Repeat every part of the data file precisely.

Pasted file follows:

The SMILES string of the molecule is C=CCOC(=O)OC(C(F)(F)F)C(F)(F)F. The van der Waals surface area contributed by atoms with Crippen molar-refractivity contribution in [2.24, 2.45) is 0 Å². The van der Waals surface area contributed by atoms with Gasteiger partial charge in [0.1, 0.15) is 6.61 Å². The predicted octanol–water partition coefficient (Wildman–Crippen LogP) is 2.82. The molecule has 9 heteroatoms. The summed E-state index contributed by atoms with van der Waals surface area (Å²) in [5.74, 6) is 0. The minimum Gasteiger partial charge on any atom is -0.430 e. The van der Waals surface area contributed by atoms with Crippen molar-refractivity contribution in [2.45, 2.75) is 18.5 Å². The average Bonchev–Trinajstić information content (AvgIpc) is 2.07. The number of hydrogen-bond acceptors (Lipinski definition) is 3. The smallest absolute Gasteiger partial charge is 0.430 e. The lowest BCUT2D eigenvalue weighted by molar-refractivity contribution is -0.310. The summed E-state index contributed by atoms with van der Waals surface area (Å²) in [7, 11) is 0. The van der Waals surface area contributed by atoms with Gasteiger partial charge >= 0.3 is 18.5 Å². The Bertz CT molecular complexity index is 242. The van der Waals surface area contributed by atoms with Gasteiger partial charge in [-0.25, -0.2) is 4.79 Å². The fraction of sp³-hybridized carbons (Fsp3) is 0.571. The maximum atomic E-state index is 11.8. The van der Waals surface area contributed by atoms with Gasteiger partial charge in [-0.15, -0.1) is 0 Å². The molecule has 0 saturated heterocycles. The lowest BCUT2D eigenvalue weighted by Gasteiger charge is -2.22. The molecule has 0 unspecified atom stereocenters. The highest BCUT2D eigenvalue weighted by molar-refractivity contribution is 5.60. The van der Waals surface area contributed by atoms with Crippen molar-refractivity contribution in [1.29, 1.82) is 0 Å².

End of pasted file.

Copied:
The SMILES string of the molecule is C=CCOC(=O)OC(C(F)(F)F)C(F)(F)F. The van der Waals surface area contributed by atoms with Crippen molar-refractivity contribution in [2.24, 2.45) is 0 Å². The van der Waals surface area contributed by atoms with Gasteiger partial charge in [0.1, 0.15) is 6.61 Å². The predicted octanol–water partition coefficient (Wildman–Crippen LogP) is 2.82. The molecule has 9 heteroatoms. The summed E-state index contributed by atoms with van der Waals surface area (Å²) in [5.74, 6) is 0. The minimum Gasteiger partial charge on any atom is -0.430 e. The van der Waals surface area contributed by atoms with Crippen molar-refractivity contribution in [2.45, 2.75) is 18.5 Å². The average Bonchev–Trinajstić information content (AvgIpc) is 2.07. The number of hydrogen-bond acceptors (Lipinski definition) is 3. The smallest absolute Gasteiger partial charge is 0.430 e. The lowest BCUT2D eigenvalue weighted by molar-refractivity contribution is -0.310. The summed E-state index contributed by atoms with van der Waals surface area (Å²) in [7, 11) is 0. The van der Waals surface area contributed by atoms with Gasteiger partial charge >= 0.3 is 18.5 Å². The Bertz CT molecular complexity index is 242. The van der Waals surface area contributed by atoms with Gasteiger partial charge in [-0.25, -0.2) is 4.79 Å². The fraction of sp³-hybridized carbons (Fsp3) is 0.571. The maximum atomic E-state index is 11.8. The van der Waals surface area contributed by atoms with Gasteiger partial charge in [-0.15, -0.1) is 0 Å². The molecule has 0 saturated heterocycles. The lowest BCUT2D eigenvalue weighted by Gasteiger charge is -2.22. The molecule has 0 unspecified atom stereocenters. The highest BCUT2D eigenvalue weighted by molar-refractivity contribution is 5.60. The van der Waals surface area contributed by atoms with Crippen molar-refractivity contribution in [1.29, 1.82) is 0 Å².